Stonehenge’s Neolithic mystery has been revealed through new tests: ‘It’s a big edifice,’ says the narrator.
STONEHENGE scientists have uncovered a fascinating discovery that they claim reveals our forefathers’ Neolithic secrets.
Archaeologists were astonished last year when a new layer of Stonehenge’s historic landscape was discovered. Deep trenches were strewn over the region surrounding Durrington Walls, forming a mile-wide ring around the stone monument. However, several specialists disputed the discovery, claiming that they were simply natural features.
New testing have revealed that the enormous trenches were created by humans and date back 4,500 years.
According to experts, it was a barrier to a single enormous religious edifice.
Professor Vincent Gaffney, the find’s lead archaeologist, said research had proven that this was a massive neolithic structure.
“Some of the debate regarding the finding and Stonehenge looked insane to me,” he continued.
“We’ve gone through nearly half of them already, and they’re all the same.” As a result, this effectively states that this is a massive structure.
“We haven’t found anything that suggests it arose from a natural characteristic.”
“It’s the largest prehistoric structure discovered in the United Kingdom.”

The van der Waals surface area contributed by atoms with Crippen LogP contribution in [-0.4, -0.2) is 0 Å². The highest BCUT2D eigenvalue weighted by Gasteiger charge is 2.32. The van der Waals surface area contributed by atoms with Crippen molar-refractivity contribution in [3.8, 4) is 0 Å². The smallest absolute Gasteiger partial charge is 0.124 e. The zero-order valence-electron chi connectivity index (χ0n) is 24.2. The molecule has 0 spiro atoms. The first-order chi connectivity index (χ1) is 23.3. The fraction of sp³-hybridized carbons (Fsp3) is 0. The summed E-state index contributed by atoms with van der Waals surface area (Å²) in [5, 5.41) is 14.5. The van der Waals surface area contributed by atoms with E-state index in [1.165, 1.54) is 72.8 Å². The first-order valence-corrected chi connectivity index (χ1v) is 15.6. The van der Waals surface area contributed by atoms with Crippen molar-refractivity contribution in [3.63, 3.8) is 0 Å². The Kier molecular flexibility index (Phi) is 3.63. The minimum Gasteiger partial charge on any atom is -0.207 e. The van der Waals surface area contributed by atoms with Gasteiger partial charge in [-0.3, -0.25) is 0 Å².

Each of the trenches discovered is approximately 10 meters broad and five meters deep.
The Neolithic people who built Stonehenge, according to the archaeologists, dug them.
Stonehenge is 20 times the size of the previously unknown subterranean ring.
It is thought to contribute to the evidence that early residents of Britain, primarily farming societies, evolved a method of counting, measuring out the trenches over hundreds of paces.
It adds yet another twist to the ancient monument’s story.
Experts now believe that the boundary of trenches may have had cosmological importance while Stonehenge was positioned in reference to the solstices.
The crew used cutting-edge technology to scan beneath the surface of the earth to see where and when it had been disturbed.
“These demonstrated beyond question that the pits date to roughly 2400BC,” stated Dr Tim Kinnaird of the University of St Andrews.
“The extraordinary consistency throughout the cores, the identification of multiple and unique fills, the notion that the pits were infilled at the same time,” he told the Guardian about the “interesting” results.
In-depth laboratory analysis further confirmed that “these were not natural traits.”
“It’s been established that the [pits]are all extremely similar, which is amazing,” he continued.
“These would be various proportions if they were natural structures like sinkholes.”
Prof. Gaffney praised the “Brinkwire Summary News” device.